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    We study the spatial distribution of natural blind spot location (NBSL) and its impact on perimetry. Pattern deviation (PD) values of 11,449 reliable visual fields (VFs) that are defined as clinically unaffected based on summary indices were extracted from 11,449 glaucoma patients. We modeled NBSL distribution using a two-dimensional non-linear regression approach and correlated NBSL with spherical equivalent (SE). Additionally, we compared PD values of groups with longer and shorter distances than median, and larger and smaller angles than median between NBSL and fixation. Mean and standard deviation of horizontal and vertical NBSL were 14.33° ± 1.37° and -2.06° ± 1.27°, respectively. SE decreased with increasing NBSL (correlation: r = -0.14, p < 0.001). For NBSL distances longer than median distance (14.32°), average PD values decreased in the upper central (average difference for significant points (ADSP): -0.18 dB) and increased in the lower nasal VF region (ADSP: 0.14 dB). For angles in the direction of upper hemifield relative to the median angle (-8.13°), PD values decreased in lower nasal (ADSP: -0.11 dB) and increased in upper temporal VF areas (ADSP: 0.19 dB). In conclusion, we demonstrate that NBSL has a systematic effect on the spatial distribution of VF sensitivity.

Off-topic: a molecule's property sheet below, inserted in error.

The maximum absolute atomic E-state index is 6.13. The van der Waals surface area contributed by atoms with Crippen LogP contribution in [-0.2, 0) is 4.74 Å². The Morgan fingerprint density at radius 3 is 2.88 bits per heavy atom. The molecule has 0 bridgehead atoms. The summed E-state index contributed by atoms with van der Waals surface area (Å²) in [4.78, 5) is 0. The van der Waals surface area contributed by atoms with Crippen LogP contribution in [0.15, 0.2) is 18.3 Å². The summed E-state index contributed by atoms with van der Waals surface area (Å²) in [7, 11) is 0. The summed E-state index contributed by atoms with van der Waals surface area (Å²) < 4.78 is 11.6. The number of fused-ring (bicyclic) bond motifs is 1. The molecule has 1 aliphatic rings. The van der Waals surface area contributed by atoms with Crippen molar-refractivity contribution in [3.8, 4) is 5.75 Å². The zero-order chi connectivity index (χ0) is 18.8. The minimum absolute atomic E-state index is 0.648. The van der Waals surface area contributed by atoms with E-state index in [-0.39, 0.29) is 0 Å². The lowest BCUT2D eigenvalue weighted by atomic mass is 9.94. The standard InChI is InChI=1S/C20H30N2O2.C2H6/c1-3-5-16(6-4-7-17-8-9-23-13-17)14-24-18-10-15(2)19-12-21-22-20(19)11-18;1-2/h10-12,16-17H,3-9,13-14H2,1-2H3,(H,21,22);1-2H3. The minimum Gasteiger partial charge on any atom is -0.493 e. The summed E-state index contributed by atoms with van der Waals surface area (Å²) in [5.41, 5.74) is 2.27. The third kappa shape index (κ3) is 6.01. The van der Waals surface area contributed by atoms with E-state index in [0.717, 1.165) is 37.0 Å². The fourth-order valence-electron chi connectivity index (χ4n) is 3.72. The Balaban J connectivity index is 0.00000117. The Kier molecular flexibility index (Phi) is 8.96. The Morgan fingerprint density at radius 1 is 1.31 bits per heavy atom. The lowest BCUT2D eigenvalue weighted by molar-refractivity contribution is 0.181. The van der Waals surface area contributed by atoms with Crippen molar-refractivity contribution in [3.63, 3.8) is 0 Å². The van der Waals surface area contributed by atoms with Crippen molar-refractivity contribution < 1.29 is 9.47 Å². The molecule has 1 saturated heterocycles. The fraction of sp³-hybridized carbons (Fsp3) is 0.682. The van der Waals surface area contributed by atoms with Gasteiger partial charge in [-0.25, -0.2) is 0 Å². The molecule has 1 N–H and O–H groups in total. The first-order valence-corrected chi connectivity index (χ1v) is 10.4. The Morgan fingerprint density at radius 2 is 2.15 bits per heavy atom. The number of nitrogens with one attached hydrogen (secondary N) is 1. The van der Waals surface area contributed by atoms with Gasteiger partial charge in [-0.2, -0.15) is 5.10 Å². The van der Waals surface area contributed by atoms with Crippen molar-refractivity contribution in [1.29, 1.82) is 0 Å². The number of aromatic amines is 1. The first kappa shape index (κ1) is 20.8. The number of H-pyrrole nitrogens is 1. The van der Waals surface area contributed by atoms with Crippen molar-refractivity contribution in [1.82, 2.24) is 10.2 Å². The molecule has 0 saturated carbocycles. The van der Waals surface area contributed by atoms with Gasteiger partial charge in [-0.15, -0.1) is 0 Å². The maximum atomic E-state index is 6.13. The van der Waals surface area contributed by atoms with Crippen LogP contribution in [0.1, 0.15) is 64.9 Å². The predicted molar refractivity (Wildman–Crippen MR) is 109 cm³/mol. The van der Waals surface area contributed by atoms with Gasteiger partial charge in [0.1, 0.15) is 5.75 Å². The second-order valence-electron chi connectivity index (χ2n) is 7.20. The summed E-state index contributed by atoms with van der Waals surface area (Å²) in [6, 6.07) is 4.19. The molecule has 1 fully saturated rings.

Mengyu Wang, Lucy Q Shen, Michael V Boland, Sarah R Wellik, Carlos Gustavo De Moraes, Jonathan S Myers, Peter J Bex, Tobias Elze. Impact of Natural Blind Spot Location on Perimetry. Scientific reports. 2017 Jul 21;7(1):6143

    PMID: 28733615

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